Their eyes lit up each time they spoke about their work in drafting the soon-to-be-announced Safe Sport Code.
David Dinesh Mathew and Sabrina Yap Jo-Ai are no elite athletes, but the legal eagles are passionate about ensuring every individual in Malaysia – regardless of age, gender or background – can play sports in a secure and protected environment.
“I generally enjoy sports and have friends who have represented the country,” said Yap, an associate with the legal firm Steven Thiru & Sudhar Partnership.
“It is quite satisfying working on the Safe Sport Code. It is a good step forward.”
Mathew, a partner of the same legal firm, and Yap were engaged pro bono earlier this year to assist the Youth and Sports Ministry in its quest to create a safe and healthy environment for athletes.
Datuk Seri Ahmad Faizal Azumu, in his time as Youth and Sports Minister, pushed for the Safe Sport Act to take effect.
It followed revelations of harassment and abuse among current and former national athletes. They included ex-national swimmer Cindy Ong, diver Datuk Pandelela Rinong Pamg, and ex-gymnast Sarina Sundara Rajah.
Sarina has gone on to create Safe Sport Malaysia and has been pushing for the government to get the Safe Sport Act tabled.
As acts cannot be tabled and passed overnight, Ahmad Faizal, contesting in the Tambun parliamentary seat in the upcoming general election, instructed his officers to also work on a Safe Sport Code.
The Anti-Sexual Harassment Bill, passed in Dewan Rakyat and Dewan Negara this year, was initially proposed in 2011. Women’s groups nationwide lobbied for such legislation for the past three decades.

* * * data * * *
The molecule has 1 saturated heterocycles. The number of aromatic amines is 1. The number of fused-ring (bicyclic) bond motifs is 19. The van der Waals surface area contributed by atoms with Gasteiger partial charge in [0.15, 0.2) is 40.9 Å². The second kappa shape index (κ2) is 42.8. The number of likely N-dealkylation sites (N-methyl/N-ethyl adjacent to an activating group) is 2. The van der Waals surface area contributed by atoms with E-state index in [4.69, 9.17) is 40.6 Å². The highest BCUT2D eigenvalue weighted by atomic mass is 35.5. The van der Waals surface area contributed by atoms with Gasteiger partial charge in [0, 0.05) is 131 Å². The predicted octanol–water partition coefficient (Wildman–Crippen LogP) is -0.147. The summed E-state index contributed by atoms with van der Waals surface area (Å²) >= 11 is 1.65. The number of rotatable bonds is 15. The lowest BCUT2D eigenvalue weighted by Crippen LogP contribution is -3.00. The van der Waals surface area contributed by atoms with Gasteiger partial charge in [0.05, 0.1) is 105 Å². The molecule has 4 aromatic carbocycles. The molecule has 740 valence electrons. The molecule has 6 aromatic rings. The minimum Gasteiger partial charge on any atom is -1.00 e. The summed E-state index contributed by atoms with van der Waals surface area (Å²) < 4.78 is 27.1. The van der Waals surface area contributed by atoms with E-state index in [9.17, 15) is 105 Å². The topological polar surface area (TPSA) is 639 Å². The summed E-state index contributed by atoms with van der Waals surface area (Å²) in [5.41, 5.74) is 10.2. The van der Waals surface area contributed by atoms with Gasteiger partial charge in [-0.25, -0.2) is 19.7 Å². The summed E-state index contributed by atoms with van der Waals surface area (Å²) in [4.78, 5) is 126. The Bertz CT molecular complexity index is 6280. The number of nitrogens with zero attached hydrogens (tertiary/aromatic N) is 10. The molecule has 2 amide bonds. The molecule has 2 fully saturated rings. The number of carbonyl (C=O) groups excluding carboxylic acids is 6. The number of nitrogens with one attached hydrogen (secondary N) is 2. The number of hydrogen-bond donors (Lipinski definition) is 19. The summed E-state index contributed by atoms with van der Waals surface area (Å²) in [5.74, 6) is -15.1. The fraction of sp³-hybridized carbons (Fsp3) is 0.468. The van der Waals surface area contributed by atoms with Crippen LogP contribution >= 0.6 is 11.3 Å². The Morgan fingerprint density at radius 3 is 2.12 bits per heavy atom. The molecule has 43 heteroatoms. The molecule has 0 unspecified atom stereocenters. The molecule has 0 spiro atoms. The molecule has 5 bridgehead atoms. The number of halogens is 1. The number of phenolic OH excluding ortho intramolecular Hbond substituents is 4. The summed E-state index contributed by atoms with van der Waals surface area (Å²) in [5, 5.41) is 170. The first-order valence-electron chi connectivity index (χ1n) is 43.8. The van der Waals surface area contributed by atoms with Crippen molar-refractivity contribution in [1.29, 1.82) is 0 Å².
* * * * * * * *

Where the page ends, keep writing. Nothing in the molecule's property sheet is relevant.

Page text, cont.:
The code, expected to be ready before the year ends, would compel Malaysian sports associations to adhere to it and act as a ‘tribunal’. That is to ensure victims, and whistleblowers, are protected.
Sports associations in Malaysia are registered with the Sports Commissioner’s Office, an agency under the ministry. Most elite athletes train under the National Sports Council’s programmes. The council is also an agency under the ministry. This allows the ministry to impose the Safe Sport Code upon sports associations.
The Safe Sport Code, however, would have to be signed off by the new minister.
Mathew explained that the code is similar to that adopted by Singapore, with add-ons suited to Malaysia’s sporting landscape.
“The draft code we worked on can be divided into addressing its objective and the grievance process.
“The code is to protect sportsmen and sportswomen from intimidation or bullying. It also provides definitions of misconduct.
“As for the grievance process, it is a temporary relief measure built into it. It means that via the code, the victim can be immediately taken out of the system by either changing the training schedule or placed under a different coach, official or team, depending on the alleged perpetrator.”
Mathew and Yap had worked closely with officials from the ministry and representatives from the Attorney-General’s Chambers to draft the code.
“The code is being refined. The appeal procedure is being fine-tuned,” said Matthew.
“After a report is lodged, an investigation tribunal will probe the matter. Its findings will be handed to a committee that will deliberate and decide on the next course of action. While this goes on, there will be provisions to ensure the parties involved are protected.”
Yap highlighted that the composition of the committee is vital.
“It (the committee) cannot have someone from the sports organisation. Perhaps someone with judicial experience, like a senior lawyer, a former judge or industry experts,” added Yap.
The duo agreed that the Safe Sport Code is suitable for more than one ministry.
“If there are provisions that allow other ministries (ie. Education, Higher Education) to adopt a similar code, then they could easily use the Safe Sport Code as a guide. It would be great if the code trickles down to the grassroots and community levels,” Mathew added.
Main image by Safe Sport Malaysia.